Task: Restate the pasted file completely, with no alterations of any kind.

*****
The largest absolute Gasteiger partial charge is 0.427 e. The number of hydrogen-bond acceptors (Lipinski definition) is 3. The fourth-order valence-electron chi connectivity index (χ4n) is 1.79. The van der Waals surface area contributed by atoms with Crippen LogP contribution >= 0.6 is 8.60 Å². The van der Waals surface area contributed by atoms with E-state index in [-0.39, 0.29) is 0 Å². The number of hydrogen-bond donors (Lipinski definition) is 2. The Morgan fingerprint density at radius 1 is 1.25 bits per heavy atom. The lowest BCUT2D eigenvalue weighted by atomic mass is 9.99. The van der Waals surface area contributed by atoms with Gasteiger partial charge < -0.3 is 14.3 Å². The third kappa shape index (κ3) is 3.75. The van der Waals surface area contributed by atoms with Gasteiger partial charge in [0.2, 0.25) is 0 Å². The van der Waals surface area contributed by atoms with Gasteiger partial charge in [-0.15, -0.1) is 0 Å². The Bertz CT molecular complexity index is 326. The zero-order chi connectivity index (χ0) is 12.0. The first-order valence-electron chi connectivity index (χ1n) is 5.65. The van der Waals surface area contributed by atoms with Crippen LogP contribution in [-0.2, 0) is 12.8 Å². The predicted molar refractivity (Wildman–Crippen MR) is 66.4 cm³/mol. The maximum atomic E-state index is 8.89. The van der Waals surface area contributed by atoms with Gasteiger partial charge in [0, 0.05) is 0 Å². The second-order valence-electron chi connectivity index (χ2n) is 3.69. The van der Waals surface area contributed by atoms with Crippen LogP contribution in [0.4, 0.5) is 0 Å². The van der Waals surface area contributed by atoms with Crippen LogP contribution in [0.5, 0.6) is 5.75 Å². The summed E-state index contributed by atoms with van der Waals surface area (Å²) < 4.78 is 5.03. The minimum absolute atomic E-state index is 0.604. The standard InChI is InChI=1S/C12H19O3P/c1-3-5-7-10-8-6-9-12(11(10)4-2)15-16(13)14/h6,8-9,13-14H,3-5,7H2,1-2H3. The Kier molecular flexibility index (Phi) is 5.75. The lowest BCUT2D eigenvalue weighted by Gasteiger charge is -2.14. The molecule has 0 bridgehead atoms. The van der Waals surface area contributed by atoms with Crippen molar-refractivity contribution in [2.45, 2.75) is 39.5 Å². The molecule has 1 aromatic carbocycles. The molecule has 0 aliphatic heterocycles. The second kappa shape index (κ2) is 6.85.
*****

The largest absolute Gasteiger partial charge is 0.427 e. The number of hydrogen-bond acceptors (Lipinski definition) is 3. The fourth-order valence-electron chi connectivity index (χ4n) is 1.79. The van der Waals surface area contributed by atoms with Crippen LogP contribution >= 0.6 is 8.60 Å². The van der Waals surface area contributed by atoms with E-state index in [-0.39, 0.29) is 0 Å². The number of hydrogen-bond donors (Lipinski definition) is 2. The Morgan fingerprint density at radius 1 is 1.25 bits per heavy atom. The lowest BCUT2D eigenvalue weighted by atomic mass is 9.99. The van der Waals surface area contributed by atoms with Gasteiger partial charge < -0.3 is 14.3 Å². The third kappa shape index (κ3) is 3.75. The van der Waals surface area contributed by atoms with Gasteiger partial charge in [0.2, 0.25) is 0 Å². The van der Waals surface area contributed by atoms with Gasteiger partial charge in [-0.15, -0.1) is 0 Å². The Bertz CT molecular complexity index is 326. The zero-order chi connectivity index (χ0) is 12.0. The first-order valence-electron chi connectivity index (χ1n) is 5.65. The van der Waals surface area contributed by atoms with Crippen LogP contribution in [-0.2, 0) is 12.8 Å². The predicted molar refractivity (Wildman–Crippen MR) is 66.4 cm³/mol. The maximum atomic E-state index is 8.89. The van der Waals surface area contributed by atoms with Gasteiger partial charge in [0, 0.05) is 0 Å². The second-order valence-electron chi connectivity index (χ2n) is 3.69. The van der Waals surface area contributed by atoms with Crippen LogP contribution in [0.4, 0.5) is 0 Å². The van der Waals surface area contributed by atoms with Crippen LogP contribution in [0.5, 0.6) is 5.75 Å². The summed E-state index contributed by atoms with van der Waals surface area (Å²) < 4.78 is 5.03. The minimum absolute atomic E-state index is 0.604. The standard InChI is InChI=1S/C12H19O3P/c1-3-5-7-10-8-6-9-12(11(10)4-2)15-16(13)14/h6,8-9,13-14H,3-5,7H2,1-2H3. The Kier molecular flexibility index (Phi) is 5.75. The lowest BCUT2D eigenvalue weighted by Gasteiger charge is -2.14. The molecule has 0 bridgehead atoms. The van der Waals surface area contributed by atoms with Crippen molar-refractivity contribution in [2.45, 2.75) is 39.5 Å². The molecule has 1 aromatic carbocycles. The molecule has 0 aliphatic heterocycles. The second kappa shape index (κ2) is 6.85.